English language requirements
- IELTS: 6.0 overall, with no component lower than 5.5.
If you don't meet the English language requirements, you can achieve the level you need by successfully completing a pre-sessional English programme before you start your course.
For more information on our approved English language tests visit our English language requirements page.
Fees and funding
2023/24 tuition fees.
|Student||Full time||Part time|
|UK||£9,250 per year||Not available|
|International||£19,850 per year||Not available|
If you choose to do a work placement2, you should consider travel and living costs to cover this. There is also a tuition fee3 of £1,250 that will cover your academic support throughout your placement year.
For advice and guidance on tuition fees and student loans visit our Undergraduate Finance page and see The University’s Tuition Fee and Refund Terms and Conditions.
We offer a range of International scholarships to students all over the world. For more information, visit our International Scholarships page.
Tuition fees cover the cost of your teaching, assessments, facilities and support services. There may be additional costs not covered by this fee such as accommodation and living costs, recommended reading books, stationery, printing and re-assessments should you need them. Find out what's included in your tuition costs.
The following are additional costs not included in the tuition fees:
- Optional international ﬁeld trips: £400+ per trip.
- Any costs associated with securing, attending or completing a placement (whether in the UK or abroad)
On-site facilities4 offer you high-specification learning environments, which benefit from extensive social learning facilities, well-appointed laboratories, lecturing facilities and classrooms, facilitating our innovative teaching methods across a diverse suite of undergraduate and postgraduate courses.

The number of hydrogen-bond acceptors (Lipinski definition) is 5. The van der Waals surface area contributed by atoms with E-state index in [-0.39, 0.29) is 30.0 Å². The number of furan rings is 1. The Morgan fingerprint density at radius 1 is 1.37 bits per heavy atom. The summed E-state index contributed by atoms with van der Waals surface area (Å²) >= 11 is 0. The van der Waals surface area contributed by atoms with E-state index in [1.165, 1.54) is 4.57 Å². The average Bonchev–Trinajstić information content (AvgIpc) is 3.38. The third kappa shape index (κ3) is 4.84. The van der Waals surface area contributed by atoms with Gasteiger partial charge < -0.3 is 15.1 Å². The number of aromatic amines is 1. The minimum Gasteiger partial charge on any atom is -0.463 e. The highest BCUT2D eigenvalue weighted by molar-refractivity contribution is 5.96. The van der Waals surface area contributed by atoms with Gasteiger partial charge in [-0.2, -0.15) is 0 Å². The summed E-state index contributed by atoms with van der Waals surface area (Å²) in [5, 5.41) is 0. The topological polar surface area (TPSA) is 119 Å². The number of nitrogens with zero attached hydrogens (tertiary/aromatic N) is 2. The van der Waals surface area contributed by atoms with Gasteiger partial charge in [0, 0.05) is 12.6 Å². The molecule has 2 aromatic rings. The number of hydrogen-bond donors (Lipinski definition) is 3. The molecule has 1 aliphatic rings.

- Ethical Hacking Lab: a course-specific room with custom operating systems and software, which allows you to reconfigure the setup in order to practice your hacking techniques.
- Networking Lab: which allows you to build and test the physical network.
Careers and opportunities
Upon successful completion of the course, you will be able to:
- Understand, categorise and discuss threats to computer systems and services.
- Apply sound investigations and reporting procedures to identify and report issues in systems, or as part of a forensic investigation.
- Apply research and problem-solving skills to a security-related project.
Past graduates of Coventry University have found work in penetration testing, digital forensics and network security. Working for organisations such Nettitude Cyber Security Services, Janet, the BBC and the UK Government. Other students have gone on to successful careers outside of security, in software development roles.
Our graduates often come back to give guest talks, meet (and often recruit) the current students and take part in extracurricular events (subject to availability)2.
Where our graduates work
- Nettitude Cyber Security Services
- UK Government
- Barclays Bank.
How to apply
Full-time students applying to start in September 2023 can apply for this course through UCAS from 6 September 2022. Read our application pages to find out your next steps to apply.